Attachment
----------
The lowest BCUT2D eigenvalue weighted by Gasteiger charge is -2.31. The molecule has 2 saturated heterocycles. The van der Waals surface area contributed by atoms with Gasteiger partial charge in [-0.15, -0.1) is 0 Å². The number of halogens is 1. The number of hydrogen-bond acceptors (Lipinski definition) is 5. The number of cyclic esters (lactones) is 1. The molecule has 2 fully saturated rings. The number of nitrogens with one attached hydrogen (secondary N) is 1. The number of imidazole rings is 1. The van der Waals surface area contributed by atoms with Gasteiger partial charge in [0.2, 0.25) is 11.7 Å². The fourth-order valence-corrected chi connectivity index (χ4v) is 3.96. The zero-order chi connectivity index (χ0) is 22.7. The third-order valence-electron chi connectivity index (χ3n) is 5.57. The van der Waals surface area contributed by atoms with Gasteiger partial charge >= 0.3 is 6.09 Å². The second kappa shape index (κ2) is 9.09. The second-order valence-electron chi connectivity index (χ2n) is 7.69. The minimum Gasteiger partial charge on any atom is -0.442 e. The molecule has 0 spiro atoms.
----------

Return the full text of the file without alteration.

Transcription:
The lowest BCUT2D eigenvalue weighted by Gasteiger charge is -2.31. The molecule has 2 saturated heterocycles. The van der Waals surface area contributed by atoms with Gasteiger partial charge in [-0.15, -0.1) is 0 Å². The number of halogens is 1. The number of hydrogen-bond acceptors (Lipinski definition) is 5. The number of cyclic esters (lactones) is 1. The molecule has 2 fully saturated rings. The number of nitrogens with one attached hydrogen (secondary N) is 1. The number of imidazole rings is 1. The van der Waals surface area contributed by atoms with Gasteiger partial charge in [0.2, 0.25) is 11.7 Å². The fourth-order valence-corrected chi connectivity index (χ4v) is 3.96. The zero-order chi connectivity index (χ0) is 22.7. The third-order valence-electron chi connectivity index (χ3n) is 5.57. The van der Waals surface area contributed by atoms with Gasteiger partial charge >= 0.3 is 6.09 Å². The second kappa shape index (κ2) is 9.09. The second-order valence-electron chi connectivity index (χ2n) is 7.69. The minimum Gasteiger partial charge on any atom is -0.442 e. The molecule has 0 spiro atoms.